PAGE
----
We use cookies to help us understand how you use our site, and make your experience better. To find out more read our privacy policy.
Profile image for Kim Gabara

Kim Gabara

Director, Producer

Kim Gabara discovered the world of television in his native Canada, while "rattling around in art school". A part time job at Calgary television station CHCT saw him sweeping the studio floor, and becoming caught up in the "excitement and atmosphere" of TV. Gabara trained up in the camera, sound and editing departments, and soon became one of the youngest presentation directors the station had seen.

In 1968 Gabara met Kiwi Joan Walker, and the couple returned to New Zealand to marry. Gabara started work soon after at the NZ Broadcasting Corporation in Christchurch. Gabara worked on a variety of shows, including directing for popular magazine show Town and Around. Work in television provided "a wonderful introduction to New Zealand places, people, history and culture that I'm sure I'd never have achieved in a 'normal' workplace".

Gabara spent the majority of his producing career making children's programmes, from Kiwi staples Play School and Spot On, to fictional tales of his own invention. "The goal," he says, "was to make programmes for New Zealand children that reflected New Zealand and told 'our' stories and practices. The children's area was under less scrutiny than mainstream prime-time programming, but that only meant that we had the opportunity to do more, and try things that wouldn't be considered or allowed in other 'adult' time slots. In short it was fun - and I was paid to do it!"

Among the shows that Gabara created, produced and directed was Pumbleduffs — plus two shows (Woolly Manor, Woolly Tales) for younger viewers which gave early notice of the many talents of future Count Homogenized Russell Smith, Annie Whittle and future After School presenter Olly Ohlson. But it is the final show in the Woolly trio that is best-remembered today: long-running puppet series Woolly Valley, the tale of a farming couple and their talking sheep.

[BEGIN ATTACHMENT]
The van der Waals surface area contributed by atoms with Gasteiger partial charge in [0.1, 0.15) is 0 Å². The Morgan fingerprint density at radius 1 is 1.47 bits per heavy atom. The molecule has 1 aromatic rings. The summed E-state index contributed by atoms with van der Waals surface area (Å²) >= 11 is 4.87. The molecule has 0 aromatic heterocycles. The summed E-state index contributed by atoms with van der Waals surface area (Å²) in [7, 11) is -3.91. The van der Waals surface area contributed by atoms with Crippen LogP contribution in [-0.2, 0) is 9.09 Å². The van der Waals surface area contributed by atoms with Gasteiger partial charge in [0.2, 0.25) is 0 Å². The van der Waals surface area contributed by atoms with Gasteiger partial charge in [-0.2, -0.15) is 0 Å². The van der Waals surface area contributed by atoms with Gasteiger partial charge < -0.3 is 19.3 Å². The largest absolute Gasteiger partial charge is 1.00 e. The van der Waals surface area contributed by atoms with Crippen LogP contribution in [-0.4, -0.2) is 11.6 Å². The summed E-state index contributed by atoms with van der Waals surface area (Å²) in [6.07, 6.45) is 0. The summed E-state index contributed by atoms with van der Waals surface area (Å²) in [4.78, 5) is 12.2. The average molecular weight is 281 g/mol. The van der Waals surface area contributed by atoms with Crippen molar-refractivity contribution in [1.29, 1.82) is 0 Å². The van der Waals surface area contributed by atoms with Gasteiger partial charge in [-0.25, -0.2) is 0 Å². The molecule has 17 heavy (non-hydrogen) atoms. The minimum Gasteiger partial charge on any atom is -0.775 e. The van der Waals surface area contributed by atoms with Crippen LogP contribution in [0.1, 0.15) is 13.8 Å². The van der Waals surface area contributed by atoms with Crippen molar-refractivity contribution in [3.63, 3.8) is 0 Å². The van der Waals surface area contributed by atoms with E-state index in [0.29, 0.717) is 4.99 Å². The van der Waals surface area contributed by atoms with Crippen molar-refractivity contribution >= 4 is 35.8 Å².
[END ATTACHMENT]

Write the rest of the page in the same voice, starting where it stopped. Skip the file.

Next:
Outside of television, Garbara acted in Christchurch comedy group Merely Players. Whittle recalls one sketch where his character suddenly flew across the stage on a rope, with a rose in his mouth. 

In 1980 Gabara did a stint as Head of Children's Programmes, but quickly resigned after discovering he didn't enjoy the administrative overview of "other people doing what I really wanted to be doing". Gabara returned to creating, producing and directing TV programmes.

A vampire with a thirst for milk would become Gabara's most enduring creation. Played by Russell Smith in white make-up, fangs and cape, Count Homogenized made his first appearance over two seasons of late 70s series A Haunting We Will Go. Gabara decided that a Dracula-style character would work well on the show, but felt a liking for healthy milk would work much better for a children's audience than the traditional blood. Homogenized later won his own self-titled show, and a stake in many Kiwi's hearts.

Gabara also worked on quirky Peter Hawes question and answer programme Yours for the Asking, provided Māori language inserts for Sesame Street, and directed adventure series The Kids from Owl, which not only featured a crime-fighting duo of Kiwi teens, but made early use of graphics from an Apple computer. He also worked on Tales of the Mist, whose otherworldy tales were inspired by folk stories by Anthony Holcroft. For many years Gabara was Christchurch producer of Telethon, and was also involved in director training and  mentoring junior producers and directors.

In 1990, with production at TVNZ Christchurch winding down, Gabara was seconded to the Christchurch Polytechnic Broadcasting School as tutor of TV Production. By 1992 the secondment had became a full-time job.

Three years later Gabara decided to pursue semi-retirement. He spent the next 13 years with the broadcasting school as Internship Manager - supervising senior students completing their studies on-the-job in TV, radio and broadcast journalism around New Zealand. "Once again I was given the chance to explore and enjoy cities and towns around the country - often catching up with old colleagues. It felt like I was coming full circle."

Full retirement arrived in 1998: "a chance to really complete the circle, by pursuing my artwork aspirations full time"..

Profile updated on 6 February 2020

Sources include

Kim Gabara
Russell Smith
'Annie Whittle - Funny As Interview' (Video Interview) NZ On Screen website. Director Rupert Mackenzie. Loaded 19 August 2019. Accessed 6 February 2020